In order to tackle the heating problem, one would need a medium with low optical absorption. For metals with a lot of free electrons, the absorption of light - and thus heating of the material - is unavoidable. It means that in order to reduce the heating, a dielectric material needs to be used. For this study the scientists chose yttrium iron garnet (YIG) - one of the model magnetic dielectrics in fundamental and applied research. It is impossible to record information through light on normal YIG. But to increase its sensitivity to optical excitation, the scientists doped it with Co-ions.

Co-ions are known for the strong coupling of magnetic moments to the orbital motion of electron - so-called spin-orbit interaction. Light can effectively change orbital motion of the electrons in the ions and thus affect magnetism. Experiments fully met the expectations of the scientists. They found that in the Co-substituted garnet film, a single linearly polarized femtosecond laser pulse promotes switching of spins between different states.

"By changing the polarization of the laser pulse we deterministically steer the net magnetization in the garnet: we write 0 and 1 magnetic bits at will", physicist Alexey Kimel from Radboud University explained. "This mechanism outperforms existing alternatives, allowing the fastest ever magnetic write-read recording event, lower than twenty pico-seconds, accompanied by unprecedentedly low heat load." Alexey Kimel had trouble getting funding for this project because his idea was considered too exotic to possibly be true. The publication inNatureproves that he was right from the start.

Using light for magnetic switching on garnet films will probably not be applied in personal computers. "The technology gap between storing on metal and garnet crystal is too big", Alexey Kimel thinks. "But it could be an interesting option for the Big Data warehouses of Google and Facebook and the like. Another possible use could be data recording at very low temperatures. Superconducting electronics and quantum computers lack a fast memory system that can record at temperatures below 10 Kelvin (-263 degrees Celsius). Up until now this was a serious obstacle for superconducting computing."

The paper titled " Ultrafast nonthermal photo-magnetic recording in transparent medium " is authored by A. Stupakiewicz, K. Szerenos, D. Afanasiev, A. Kirilyuk & A.V. Kimel. It is published inNature- doi:10.1038/nature20807.
Source: Radboud University

Back to Table of contents

Primeur weekly 2017-02-06

Focus

Photon and Neutron Community ready to act as a go-between for the e-Infrastructures and user communities ...

Bridging socio-cultural distance in science through technical community-engaging mechanisms ...

Exascale supercomputing

How to improve data management in the supercomputers of the future ...

Crowd computing

Your computer can help scientists search for new childhood cancer treatments ...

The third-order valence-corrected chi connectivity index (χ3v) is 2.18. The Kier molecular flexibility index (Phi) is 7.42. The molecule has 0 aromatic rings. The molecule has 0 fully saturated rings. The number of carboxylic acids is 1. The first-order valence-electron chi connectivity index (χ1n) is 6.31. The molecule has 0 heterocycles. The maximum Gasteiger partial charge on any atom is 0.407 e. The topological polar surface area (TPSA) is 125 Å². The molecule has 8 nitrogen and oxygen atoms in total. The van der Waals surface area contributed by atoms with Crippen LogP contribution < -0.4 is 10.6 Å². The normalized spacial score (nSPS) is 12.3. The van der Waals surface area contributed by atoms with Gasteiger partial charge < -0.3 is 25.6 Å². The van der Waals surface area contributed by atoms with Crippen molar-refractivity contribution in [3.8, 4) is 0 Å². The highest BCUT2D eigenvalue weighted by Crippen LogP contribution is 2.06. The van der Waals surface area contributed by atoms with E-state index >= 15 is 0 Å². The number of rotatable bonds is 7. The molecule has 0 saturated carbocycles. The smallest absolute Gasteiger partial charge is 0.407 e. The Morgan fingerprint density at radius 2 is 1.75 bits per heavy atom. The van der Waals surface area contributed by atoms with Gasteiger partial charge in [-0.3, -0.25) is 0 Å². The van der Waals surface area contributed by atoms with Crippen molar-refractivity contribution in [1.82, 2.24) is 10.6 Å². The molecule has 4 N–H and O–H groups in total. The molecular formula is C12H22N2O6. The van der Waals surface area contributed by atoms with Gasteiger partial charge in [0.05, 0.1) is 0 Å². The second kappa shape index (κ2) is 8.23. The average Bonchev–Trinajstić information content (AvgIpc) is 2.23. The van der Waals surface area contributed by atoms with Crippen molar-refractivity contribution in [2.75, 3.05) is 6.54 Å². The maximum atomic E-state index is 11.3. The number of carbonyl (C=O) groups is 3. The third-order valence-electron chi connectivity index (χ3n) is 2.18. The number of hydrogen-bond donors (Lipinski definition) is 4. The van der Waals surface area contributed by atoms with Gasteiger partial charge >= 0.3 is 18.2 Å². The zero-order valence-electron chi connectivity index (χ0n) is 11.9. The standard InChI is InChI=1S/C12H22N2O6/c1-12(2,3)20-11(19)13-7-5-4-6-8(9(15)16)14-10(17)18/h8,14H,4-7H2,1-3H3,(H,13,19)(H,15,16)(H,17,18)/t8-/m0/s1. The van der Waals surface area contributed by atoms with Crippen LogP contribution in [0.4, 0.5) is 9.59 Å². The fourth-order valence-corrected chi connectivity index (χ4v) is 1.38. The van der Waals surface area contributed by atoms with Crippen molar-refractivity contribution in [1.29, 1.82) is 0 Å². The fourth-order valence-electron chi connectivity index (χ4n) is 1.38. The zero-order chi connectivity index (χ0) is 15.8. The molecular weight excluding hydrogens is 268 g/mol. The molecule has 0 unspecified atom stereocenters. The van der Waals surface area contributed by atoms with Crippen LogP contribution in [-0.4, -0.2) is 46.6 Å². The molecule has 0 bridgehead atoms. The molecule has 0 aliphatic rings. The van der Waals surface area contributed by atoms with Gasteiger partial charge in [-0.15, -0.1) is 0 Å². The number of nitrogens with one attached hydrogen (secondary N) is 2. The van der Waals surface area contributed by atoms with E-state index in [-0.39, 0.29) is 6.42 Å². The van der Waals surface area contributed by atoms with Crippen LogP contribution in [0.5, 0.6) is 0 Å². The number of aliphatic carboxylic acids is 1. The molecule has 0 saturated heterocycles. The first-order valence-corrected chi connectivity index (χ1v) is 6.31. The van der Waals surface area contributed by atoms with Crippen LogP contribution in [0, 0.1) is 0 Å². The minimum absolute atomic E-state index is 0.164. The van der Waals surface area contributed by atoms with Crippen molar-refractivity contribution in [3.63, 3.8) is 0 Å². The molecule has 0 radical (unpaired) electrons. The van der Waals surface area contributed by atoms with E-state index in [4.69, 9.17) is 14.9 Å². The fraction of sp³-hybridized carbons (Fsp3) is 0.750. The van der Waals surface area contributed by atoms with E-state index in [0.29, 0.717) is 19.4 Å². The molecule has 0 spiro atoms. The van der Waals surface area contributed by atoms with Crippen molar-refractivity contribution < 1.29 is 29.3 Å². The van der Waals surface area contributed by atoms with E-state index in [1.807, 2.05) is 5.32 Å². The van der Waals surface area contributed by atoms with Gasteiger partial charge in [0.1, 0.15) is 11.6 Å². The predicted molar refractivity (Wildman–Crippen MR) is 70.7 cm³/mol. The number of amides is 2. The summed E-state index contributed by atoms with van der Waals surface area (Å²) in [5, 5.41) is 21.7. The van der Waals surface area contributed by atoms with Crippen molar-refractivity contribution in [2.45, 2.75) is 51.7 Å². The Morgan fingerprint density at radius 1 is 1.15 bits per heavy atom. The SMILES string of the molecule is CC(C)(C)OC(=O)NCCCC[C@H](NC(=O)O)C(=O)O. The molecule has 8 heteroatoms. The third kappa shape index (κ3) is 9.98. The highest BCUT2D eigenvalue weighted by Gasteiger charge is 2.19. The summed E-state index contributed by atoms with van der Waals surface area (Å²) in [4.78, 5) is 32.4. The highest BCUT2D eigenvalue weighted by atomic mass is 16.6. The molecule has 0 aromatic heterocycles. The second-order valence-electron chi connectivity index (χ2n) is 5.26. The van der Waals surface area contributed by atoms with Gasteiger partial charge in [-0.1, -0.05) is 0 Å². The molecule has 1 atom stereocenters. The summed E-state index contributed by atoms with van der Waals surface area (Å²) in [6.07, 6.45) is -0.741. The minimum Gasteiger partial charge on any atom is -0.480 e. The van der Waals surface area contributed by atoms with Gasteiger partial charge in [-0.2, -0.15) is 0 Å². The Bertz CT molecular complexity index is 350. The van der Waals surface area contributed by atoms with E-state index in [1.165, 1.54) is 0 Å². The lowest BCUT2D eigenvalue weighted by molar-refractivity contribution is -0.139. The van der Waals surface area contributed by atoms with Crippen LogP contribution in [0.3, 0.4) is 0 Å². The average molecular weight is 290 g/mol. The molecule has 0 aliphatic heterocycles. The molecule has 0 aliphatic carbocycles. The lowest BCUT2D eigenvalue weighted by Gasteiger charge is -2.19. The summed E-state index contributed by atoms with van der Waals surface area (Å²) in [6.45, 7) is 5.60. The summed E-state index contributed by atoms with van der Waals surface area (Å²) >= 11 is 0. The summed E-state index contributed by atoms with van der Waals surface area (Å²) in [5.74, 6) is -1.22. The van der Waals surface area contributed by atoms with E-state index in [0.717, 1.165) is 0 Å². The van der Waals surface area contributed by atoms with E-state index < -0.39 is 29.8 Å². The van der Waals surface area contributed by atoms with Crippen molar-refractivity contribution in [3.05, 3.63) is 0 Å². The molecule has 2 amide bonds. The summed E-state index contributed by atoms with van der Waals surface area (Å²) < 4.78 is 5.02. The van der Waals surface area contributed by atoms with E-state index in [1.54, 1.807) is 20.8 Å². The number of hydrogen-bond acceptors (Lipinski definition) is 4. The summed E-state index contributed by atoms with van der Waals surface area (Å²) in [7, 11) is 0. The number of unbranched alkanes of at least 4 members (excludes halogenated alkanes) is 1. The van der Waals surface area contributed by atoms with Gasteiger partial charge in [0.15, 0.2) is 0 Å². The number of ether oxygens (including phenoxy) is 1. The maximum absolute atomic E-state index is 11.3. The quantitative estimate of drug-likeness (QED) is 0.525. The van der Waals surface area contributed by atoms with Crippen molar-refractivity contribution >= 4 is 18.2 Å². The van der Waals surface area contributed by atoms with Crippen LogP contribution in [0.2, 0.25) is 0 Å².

Quantum computing

Quantum phase transition observed for the first time ...

Quantum matter: Shaken, but not stirred ...

First ever blueprint unveiled to construct a large scale quantum computer ...

Focus on Europe

PRACE opens Tier-1 for Tier-0 service ...

Middleware

New version of Univa Unisight 4.1 provides comprehensive tool to support IT purchasing decisions ...

Czech TV speeds broadcast and production delivery with DDN's fully integrated MEDIAScaler platform ...

Optimized compiler yields more-efficient parallel programmes ...

Hardware

Three magnetic states for each hole: researchers investigate the potential of metal grids for electronic components ...

Making the switch to polarization diversity ...

SDSC's 'Comet' supercomputer surpasses '10,000 users' milestone ...

New Cheyenne supercomputer triples scientific capability with greater efficiency ...

GBP 3.2 million for Midlands-based high performance computing centre ...

Applications

Machine learning accurately predicts metallic defects ...

Jupiter Medical Center implements revolutionary Watson for Oncology to help oncologists make data-driven cancer treatment decisions ...

University of Delaware's Anderson Janotti receives NSF Career Award to model defects in complex materials ...

Supercomputing and experiment combine for first look at magnetism of real nanoparticle ...

Researchers flip script for Li-Ion electrolytes to simulate better batteries ...

Huawei and SURFsara join forces for ICT innovation in Smart Healthcare and Smart Energy ...

The shape of melting in two dimensions: University of Michigan team uses Titan to explore fundamental phase transitions ...

Nature Geoscience highlights CALIOPE's ability to "provide decision makers with the information they need to take preventive action" on air quality ...

Magnetic recording with light and no heat on garnet ...

Breaking the jargon barrier ...

Carnegie Mellon Artificial Intelligence beats top poker pros ...

Preventing blood clots with a new metric for heart function: Simulations on Stampede supercomputer reveal better way of predicting future clots in the left ventricle ...

Berkeley Lab resources used to model superluminous supernova in 2D for first time ...

The Cloud

Utilities regulators see value in the Cloud and Cloud technology investments as critical to utilities' success ...